Here is the commencement address I gave at my school this week with a few changes to avoid real names. If you are a regular reader here, you may notice some familiar themes (and prose):
Standing here, I’m thinking of the first sentence of Kurt Vonnegut’s Slaughterhouse-Five:
“Billy Pilgrim has come unstuck in time.”
Those of you who have read the book know Billy Pilgrim finds himself transported bodily to his past and future. He is suddenly serenely drowning in a pool at the Illium, New York YMCA, making love to Montana Wildhack in a zoo on the planet of Tralfamadore, weeping over an injured horse after the allies’ firebombing of Dresden.
Then he’s back again.
My affliction is more metaphoric. I can’t help seeing this moment through other moments—my own senior year, graduations of students I’ve taught in the last 27 years, classes you’ve been in.
And, because I’m a parent of a senior, I also see other moments—saying goodbye on the first day of pre-school, listening to hurried explanations of “what I learned today” or watching, as every parent does, even when my child didn’t know I was watching at all… and was probably busy ignoring me.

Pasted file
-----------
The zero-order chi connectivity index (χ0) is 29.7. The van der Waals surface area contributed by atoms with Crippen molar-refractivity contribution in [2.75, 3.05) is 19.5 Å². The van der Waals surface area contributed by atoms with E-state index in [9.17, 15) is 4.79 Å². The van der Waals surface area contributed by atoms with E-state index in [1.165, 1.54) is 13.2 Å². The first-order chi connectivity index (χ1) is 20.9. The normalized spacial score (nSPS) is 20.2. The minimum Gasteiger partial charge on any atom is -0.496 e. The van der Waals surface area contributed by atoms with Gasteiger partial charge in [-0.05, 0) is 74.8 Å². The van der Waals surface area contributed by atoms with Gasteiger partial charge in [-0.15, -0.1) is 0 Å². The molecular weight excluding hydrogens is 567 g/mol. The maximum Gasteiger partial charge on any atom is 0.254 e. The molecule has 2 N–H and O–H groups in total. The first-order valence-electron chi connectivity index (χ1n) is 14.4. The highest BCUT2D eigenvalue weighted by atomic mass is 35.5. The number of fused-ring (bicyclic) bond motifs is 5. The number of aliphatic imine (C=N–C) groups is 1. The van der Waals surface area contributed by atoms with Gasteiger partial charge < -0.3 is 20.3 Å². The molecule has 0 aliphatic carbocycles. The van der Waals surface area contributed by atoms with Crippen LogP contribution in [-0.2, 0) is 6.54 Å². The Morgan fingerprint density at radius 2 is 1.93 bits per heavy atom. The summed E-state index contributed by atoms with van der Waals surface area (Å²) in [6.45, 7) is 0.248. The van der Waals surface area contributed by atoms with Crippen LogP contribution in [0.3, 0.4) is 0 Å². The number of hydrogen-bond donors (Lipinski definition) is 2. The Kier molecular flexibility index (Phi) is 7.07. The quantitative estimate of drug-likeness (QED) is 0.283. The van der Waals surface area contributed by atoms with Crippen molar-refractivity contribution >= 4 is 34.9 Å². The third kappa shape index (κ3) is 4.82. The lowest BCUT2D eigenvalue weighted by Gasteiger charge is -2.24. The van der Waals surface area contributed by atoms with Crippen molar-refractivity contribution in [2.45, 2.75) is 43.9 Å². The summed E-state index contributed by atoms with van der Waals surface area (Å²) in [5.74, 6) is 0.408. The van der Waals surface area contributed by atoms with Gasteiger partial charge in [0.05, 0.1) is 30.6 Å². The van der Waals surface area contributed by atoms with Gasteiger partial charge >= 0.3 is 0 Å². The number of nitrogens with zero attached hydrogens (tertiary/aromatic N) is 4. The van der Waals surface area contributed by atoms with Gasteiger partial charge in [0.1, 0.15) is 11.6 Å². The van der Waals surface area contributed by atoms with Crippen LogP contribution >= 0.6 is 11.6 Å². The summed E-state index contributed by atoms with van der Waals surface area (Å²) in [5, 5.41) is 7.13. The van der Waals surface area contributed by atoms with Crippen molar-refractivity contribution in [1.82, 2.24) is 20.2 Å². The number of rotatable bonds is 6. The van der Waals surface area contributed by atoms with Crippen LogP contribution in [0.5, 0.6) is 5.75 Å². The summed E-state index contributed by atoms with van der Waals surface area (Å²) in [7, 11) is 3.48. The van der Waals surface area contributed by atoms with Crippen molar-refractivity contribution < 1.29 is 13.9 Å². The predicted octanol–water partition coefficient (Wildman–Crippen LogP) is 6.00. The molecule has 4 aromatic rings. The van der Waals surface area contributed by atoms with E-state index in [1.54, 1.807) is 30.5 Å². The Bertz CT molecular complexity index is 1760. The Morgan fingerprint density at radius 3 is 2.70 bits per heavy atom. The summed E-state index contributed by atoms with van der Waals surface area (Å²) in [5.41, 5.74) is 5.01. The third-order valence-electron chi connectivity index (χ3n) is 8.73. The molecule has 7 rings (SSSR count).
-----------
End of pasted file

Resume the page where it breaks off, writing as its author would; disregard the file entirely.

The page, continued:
Vonnegut’s surreal approach, it turns out, is real. We suddenly find ourselves in memories and can’t recall how we arrived there.
As Billy Pilgrim discovers, many of these moments are absurd. Look at us now—this auspicious occasion is more than a little strange. Were I Billy Pilgrim arriving here, I might wonder… why am I wearing a mu mu? What is this limp, multi-colored hula hoop around my neck? Why are you wearing such silly hats? Those tails are in the wrong place. How come—as I’m speaking to you—you are staring at the back of my head?
Calling this occasion “commencement” is absurd too. You might be thinking about endings. No more dozing on the senior couch or discussing the ridiculous test-slash-quiz-slash-quest-slash-assessment-slash-Challenge Assignment you just endured. No more leaving mystery objects in classmates’ mailboxes, filming a banner, or wondering when someone will suddenly stand up and say “Now shut the barn door, are you saying…” You won’t be slipping into gathering late anymore—next year, no one will know what a “Gathering” is. Fishbowl will return to being a noun, and you will never, never, never have to explain the school’s schedule again.